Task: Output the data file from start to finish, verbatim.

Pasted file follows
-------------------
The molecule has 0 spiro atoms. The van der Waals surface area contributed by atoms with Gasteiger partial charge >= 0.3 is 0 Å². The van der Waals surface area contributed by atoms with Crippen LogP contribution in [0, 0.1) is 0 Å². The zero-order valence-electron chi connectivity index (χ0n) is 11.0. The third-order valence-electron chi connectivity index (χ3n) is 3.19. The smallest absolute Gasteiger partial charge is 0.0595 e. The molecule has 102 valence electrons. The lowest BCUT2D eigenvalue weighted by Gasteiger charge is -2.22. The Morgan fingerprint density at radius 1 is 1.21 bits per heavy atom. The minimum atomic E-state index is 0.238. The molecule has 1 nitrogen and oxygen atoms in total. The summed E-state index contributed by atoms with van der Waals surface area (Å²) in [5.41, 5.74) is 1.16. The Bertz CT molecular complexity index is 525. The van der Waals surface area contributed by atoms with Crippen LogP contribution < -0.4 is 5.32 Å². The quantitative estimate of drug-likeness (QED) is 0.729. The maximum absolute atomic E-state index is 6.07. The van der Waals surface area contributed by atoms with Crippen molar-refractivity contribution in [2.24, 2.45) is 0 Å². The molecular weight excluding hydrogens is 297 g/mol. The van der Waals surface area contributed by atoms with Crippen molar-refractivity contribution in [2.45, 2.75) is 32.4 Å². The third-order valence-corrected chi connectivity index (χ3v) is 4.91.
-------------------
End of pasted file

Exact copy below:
The molecule has 0 spiro atoms. The van der Waals surface area contributed by atoms with Gasteiger partial charge >= 0.3 is 0 Å². The van der Waals surface area contributed by atoms with Crippen LogP contribution in [0, 0.1) is 0 Å². The zero-order valence-electron chi connectivity index (χ0n) is 11.0. The third-order valence-electron chi connectivity index (χ3n) is 3.19. The smallest absolute Gasteiger partial charge is 0.0595 e. The molecule has 102 valence electrons. The lowest BCUT2D eigenvalue weighted by Gasteiger charge is -2.22. The Morgan fingerprint density at radius 1 is 1.21 bits per heavy atom. The minimum atomic E-state index is 0.238. The molecule has 1 nitrogen and oxygen atoms in total. The summed E-state index contributed by atoms with van der Waals surface area (Å²) in [5.41, 5.74) is 1.16. The Bertz CT molecular complexity index is 525. The van der Waals surface area contributed by atoms with Crippen LogP contribution < -0.4 is 5.32 Å². The quantitative estimate of drug-likeness (QED) is 0.729. The maximum absolute atomic E-state index is 6.07. The van der Waals surface area contributed by atoms with Crippen molar-refractivity contribution in [2.24, 2.45) is 0 Å². The molecular weight excluding hydrogens is 297 g/mol. The van der Waals surface area contributed by atoms with Crippen molar-refractivity contribution in [2.45, 2.75) is 32.4 Å². The third-order valence-corrected chi connectivity index (χ3v) is 4.91.